We love all the ways a hammock makes it easy-breezy to unwind outdoors. All that rejuvenation starts with finding the right hammock for your needs. As you start your search for your perfect hammock, you might have a few questions about how to make the right choice. We're here to help answer those questions so you can find the design that looks and feels best.
What materials and types can I choose from?
Hammocks come in a wide range of materials and designs to help you get the look and comfort level you prefer. Start your search by choosing the design that appeals most to you. Popular options include:
Rope hammocks, which are loosely woven from thick natural-fiber or polyester cords. This style is breathable to keep you cool, and it doesn't have much structure. That means it's great for napping and lounging.
Woven hammocks, which are crafted from lightweight fabric. These offer more support than rope designs, but they're still loose — sort of like cocoons. Woven hammocks often come in bright, cheerful colors that reflect their South American origins. These are some of the most comfortable hammocks to sleep in.
Quilted hammocks, which are highly supportive and more structured than the other options. These designs are crafted much like traditional quilts; they have solid fabric fronts and backings with batting inside that creates cushioning between the outer fabric layers. Quilted hammocks are the least breathable and flexible of the types, and they work well on specially sized hammock stands because they don't stretch much.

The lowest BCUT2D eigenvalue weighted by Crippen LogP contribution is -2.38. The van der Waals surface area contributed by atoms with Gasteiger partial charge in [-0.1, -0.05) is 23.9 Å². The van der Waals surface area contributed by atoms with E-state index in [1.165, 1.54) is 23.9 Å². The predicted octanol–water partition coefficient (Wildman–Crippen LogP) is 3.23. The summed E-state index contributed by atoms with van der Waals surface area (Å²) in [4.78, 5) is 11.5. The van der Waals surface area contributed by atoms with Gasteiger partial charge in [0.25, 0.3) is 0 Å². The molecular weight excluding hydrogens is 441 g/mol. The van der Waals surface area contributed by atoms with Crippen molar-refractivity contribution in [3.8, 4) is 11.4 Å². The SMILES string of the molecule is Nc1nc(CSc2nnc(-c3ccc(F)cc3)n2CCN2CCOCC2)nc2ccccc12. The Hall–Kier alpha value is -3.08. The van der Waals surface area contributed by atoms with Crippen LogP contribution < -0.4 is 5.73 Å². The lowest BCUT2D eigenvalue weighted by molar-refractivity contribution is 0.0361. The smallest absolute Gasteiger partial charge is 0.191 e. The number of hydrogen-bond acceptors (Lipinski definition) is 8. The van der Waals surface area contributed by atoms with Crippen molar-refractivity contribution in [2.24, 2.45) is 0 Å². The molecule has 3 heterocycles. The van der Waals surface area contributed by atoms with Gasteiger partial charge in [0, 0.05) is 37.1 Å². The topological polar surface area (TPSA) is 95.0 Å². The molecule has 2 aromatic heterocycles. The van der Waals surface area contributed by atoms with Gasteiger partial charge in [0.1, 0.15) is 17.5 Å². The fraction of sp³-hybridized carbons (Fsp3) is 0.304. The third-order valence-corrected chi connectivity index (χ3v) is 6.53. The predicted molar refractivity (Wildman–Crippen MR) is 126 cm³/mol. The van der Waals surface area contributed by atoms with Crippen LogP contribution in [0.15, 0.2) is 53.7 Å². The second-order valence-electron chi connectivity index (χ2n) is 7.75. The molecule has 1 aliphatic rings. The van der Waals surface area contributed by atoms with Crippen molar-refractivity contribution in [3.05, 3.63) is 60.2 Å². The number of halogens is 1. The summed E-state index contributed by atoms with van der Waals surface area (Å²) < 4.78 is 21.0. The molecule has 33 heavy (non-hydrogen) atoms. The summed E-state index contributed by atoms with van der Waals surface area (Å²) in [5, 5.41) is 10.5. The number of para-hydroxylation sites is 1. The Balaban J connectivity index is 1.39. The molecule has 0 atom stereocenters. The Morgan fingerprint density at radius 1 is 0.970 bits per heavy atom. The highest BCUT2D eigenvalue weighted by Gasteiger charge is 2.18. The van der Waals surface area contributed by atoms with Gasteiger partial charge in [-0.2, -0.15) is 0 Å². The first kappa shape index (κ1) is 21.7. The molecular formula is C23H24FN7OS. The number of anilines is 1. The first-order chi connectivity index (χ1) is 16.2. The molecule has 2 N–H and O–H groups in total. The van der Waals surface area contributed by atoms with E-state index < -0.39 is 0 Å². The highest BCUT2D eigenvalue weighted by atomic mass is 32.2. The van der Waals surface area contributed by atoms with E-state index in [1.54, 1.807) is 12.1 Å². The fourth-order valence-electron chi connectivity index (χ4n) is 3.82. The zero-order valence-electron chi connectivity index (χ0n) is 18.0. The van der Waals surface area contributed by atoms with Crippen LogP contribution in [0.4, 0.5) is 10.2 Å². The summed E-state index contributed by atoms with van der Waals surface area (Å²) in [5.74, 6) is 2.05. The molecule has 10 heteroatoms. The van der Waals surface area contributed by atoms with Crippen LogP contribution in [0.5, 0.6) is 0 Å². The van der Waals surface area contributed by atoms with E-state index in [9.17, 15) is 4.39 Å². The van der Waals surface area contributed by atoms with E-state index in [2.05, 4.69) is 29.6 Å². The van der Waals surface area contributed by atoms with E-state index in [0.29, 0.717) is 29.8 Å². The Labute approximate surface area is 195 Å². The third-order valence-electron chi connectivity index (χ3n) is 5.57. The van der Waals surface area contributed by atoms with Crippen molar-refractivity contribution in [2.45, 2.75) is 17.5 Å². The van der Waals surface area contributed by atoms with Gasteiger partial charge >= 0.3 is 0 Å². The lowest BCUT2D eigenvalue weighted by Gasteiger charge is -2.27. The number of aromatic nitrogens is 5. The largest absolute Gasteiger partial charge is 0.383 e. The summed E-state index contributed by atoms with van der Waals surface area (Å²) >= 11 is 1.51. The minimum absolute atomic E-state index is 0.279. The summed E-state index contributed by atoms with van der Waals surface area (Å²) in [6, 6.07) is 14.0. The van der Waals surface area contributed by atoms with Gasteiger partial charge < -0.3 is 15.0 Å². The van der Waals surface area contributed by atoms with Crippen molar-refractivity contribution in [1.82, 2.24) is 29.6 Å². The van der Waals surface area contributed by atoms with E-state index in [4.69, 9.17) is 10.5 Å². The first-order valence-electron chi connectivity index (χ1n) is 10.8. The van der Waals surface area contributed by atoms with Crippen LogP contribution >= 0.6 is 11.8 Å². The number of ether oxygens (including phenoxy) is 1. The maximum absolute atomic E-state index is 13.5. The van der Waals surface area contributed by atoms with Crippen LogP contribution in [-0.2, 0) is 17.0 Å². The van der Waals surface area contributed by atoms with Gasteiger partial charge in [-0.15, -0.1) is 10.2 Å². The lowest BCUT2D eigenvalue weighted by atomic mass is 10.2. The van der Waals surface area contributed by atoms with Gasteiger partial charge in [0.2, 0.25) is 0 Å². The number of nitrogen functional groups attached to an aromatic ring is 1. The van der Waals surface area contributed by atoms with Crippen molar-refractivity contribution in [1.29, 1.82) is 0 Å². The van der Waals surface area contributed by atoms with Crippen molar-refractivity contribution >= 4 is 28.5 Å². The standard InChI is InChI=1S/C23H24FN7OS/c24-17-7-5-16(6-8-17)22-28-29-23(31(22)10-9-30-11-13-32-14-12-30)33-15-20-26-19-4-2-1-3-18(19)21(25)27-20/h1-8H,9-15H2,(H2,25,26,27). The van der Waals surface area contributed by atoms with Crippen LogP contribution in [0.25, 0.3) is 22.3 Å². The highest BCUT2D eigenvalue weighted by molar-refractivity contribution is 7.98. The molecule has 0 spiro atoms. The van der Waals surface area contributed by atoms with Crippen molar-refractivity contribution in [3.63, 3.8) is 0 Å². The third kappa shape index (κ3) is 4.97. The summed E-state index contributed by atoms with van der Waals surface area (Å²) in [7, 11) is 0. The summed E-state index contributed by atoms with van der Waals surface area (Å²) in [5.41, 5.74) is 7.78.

How can I hang my hammock?
One of the great things about hammocks is that you can set them up almost anywhere, from your porch to your lakeside boat dock. Think about where you plan to set up your hammock, and plan to purchase extra hardware or a stand to accommodate it. Common installation options include:
Hammock stands,which are freestanding structures that support your hammock at both ends. You can set them up on any flat surface, and they're commonly made of metal or wood. Metal is lightweight and easier to move, while wood is a more decorative and permanent choice.
Tree or post mounting, which both require special hardware. You can choose straps with hooks, which simply wrap around the trees or posts and fasten directly to your hammock. Or, you can drill into the trees or posts and install screws, chains, and S hooks to hang your hammock. Straps are the most portable option, letting you set up your hammock anywhere there are well-spaced trees or posts (a distance that's 18–24 in. longer than the length of your hammock).
Hammocks are available with and without spreader bars. These rods or wood slats run along both ends of your hammock to hold the fabric taut. They often have holes drilled in them that the hammock's end ropes pass through, making the spreader bar a permanent addition. Spreader-bar hammocks work well with hammock stands. Because they keep the fabric tighter, they're common on quilted hammocks. They can also provide more structure to rope designs.
If you plan to mainly use your hammock for sunbathing, reading, or lounging with another person, spreader bars can provide the support you're looking for. They're not as ideal for a hammock you want to nap in because they eliminate the cocoon effect of looser fabrics.
Hammocks provide an endlessly comfortable way to unwind in the fresh air. Keep this helpful information and our hammock buying guide in mind as you shop, and you're sure to find the hammock that looks great and helps you relax.